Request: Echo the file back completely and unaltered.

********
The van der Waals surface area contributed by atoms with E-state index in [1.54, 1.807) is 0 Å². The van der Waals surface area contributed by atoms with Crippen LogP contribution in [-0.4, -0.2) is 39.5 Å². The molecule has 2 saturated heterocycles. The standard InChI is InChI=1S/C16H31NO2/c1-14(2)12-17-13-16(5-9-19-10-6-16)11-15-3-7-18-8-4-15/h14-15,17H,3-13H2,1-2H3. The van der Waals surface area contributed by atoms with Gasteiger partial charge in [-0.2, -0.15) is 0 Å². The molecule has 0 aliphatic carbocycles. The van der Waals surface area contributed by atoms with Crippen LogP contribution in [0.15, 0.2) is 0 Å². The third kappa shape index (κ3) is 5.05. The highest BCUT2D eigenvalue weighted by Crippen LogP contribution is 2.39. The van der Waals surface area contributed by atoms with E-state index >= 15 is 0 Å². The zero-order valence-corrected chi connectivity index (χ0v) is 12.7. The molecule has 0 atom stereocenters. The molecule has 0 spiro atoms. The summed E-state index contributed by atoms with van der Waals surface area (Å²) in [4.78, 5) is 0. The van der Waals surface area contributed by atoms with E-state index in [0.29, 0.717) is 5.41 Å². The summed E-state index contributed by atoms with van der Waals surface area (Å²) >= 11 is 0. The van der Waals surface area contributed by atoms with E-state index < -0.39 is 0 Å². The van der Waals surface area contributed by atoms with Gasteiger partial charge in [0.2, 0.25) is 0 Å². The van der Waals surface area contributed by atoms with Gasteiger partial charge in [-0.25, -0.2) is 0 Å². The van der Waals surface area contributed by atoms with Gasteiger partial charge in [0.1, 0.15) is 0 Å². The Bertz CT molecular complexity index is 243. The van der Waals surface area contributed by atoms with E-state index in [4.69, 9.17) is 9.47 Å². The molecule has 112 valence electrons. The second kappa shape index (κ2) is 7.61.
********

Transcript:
The van der Waals surface area contributed by atoms with E-state index in [1.54, 1.807) is 0 Å². The van der Waals surface area contributed by atoms with Crippen LogP contribution in [-0.4, -0.2) is 39.5 Å². The molecule has 2 saturated heterocycles. The standard InChI is InChI=1S/C16H31NO2/c1-14(2)12-17-13-16(5-9-19-10-6-16)11-15-3-7-18-8-4-15/h14-15,17H,3-13H2,1-2H3. The van der Waals surface area contributed by atoms with Gasteiger partial charge in [-0.2, -0.15) is 0 Å². The molecule has 0 aliphatic carbocycles. The van der Waals surface area contributed by atoms with Crippen LogP contribution in [0.15, 0.2) is 0 Å². The third kappa shape index (κ3) is 5.05. The highest BCUT2D eigenvalue weighted by Crippen LogP contribution is 2.39. The van der Waals surface area contributed by atoms with E-state index >= 15 is 0 Å². The zero-order valence-corrected chi connectivity index (χ0v) is 12.7. The molecule has 0 atom stereocenters. The molecule has 0 spiro atoms. The summed E-state index contributed by atoms with van der Waals surface area (Å²) in [4.78, 5) is 0. The van der Waals surface area contributed by atoms with E-state index in [0.29, 0.717) is 5.41 Å². The summed E-state index contributed by atoms with van der Waals surface area (Å²) >= 11 is 0. The van der Waals surface area contributed by atoms with E-state index < -0.39 is 0 Å². The van der Waals surface area contributed by atoms with Gasteiger partial charge in [0.2, 0.25) is 0 Å². The van der Waals surface area contributed by atoms with Gasteiger partial charge in [-0.25, -0.2) is 0 Å². The van der Waals surface area contributed by atoms with Gasteiger partial charge in [0.1, 0.15) is 0 Å². The Bertz CT molecular complexity index is 243. The van der Waals surface area contributed by atoms with E-state index in [4.69, 9.17) is 9.47 Å². The molecule has 112 valence electrons. The second kappa shape index (κ2) is 7.61.